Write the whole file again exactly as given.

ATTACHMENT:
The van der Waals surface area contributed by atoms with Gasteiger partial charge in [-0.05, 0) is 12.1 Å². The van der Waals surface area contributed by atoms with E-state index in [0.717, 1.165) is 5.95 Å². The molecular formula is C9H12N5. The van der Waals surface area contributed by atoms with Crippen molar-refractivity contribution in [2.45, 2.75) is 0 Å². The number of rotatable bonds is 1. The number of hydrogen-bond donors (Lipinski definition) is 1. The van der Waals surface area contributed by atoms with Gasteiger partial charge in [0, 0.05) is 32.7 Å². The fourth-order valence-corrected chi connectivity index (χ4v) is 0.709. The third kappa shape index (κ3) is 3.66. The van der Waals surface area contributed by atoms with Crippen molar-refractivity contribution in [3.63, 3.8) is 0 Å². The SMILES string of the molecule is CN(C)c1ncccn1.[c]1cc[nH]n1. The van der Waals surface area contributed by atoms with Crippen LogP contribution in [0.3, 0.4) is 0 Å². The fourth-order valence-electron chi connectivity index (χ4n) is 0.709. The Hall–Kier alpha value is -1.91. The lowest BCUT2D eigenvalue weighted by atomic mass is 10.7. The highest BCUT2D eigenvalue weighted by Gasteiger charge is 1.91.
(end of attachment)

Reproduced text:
The van der Waals surface area contributed by atoms with Gasteiger partial charge in [-0.05, 0) is 12.1 Å². The van der Waals surface area contributed by atoms with E-state index in [0.717, 1.165) is 5.95 Å². The molecular formula is C9H12N5. The van der Waals surface area contributed by atoms with Crippen molar-refractivity contribution in [2.45, 2.75) is 0 Å². The number of rotatable bonds is 1. The number of hydrogen-bond donors (Lipinski definition) is 1. The van der Waals surface area contributed by atoms with Gasteiger partial charge in [0, 0.05) is 32.7 Å². The fourth-order valence-corrected chi connectivity index (χ4v) is 0.709. The third kappa shape index (κ3) is 3.66. The van der Waals surface area contributed by atoms with Crippen molar-refractivity contribution in [3.63, 3.8) is 0 Å². The SMILES string of the molecule is CN(C)c1ncccn1.[c]1cc[nH]n1. The van der Waals surface area contributed by atoms with Crippen LogP contribution in [0.3, 0.4) is 0 Å². The fourth-order valence-electron chi connectivity index (χ4n) is 0.709. The Hall–Kier alpha value is -1.91. The lowest BCUT2D eigenvalue weighted by atomic mass is 10.7. The highest BCUT2D eigenvalue weighted by Gasteiger charge is 1.91.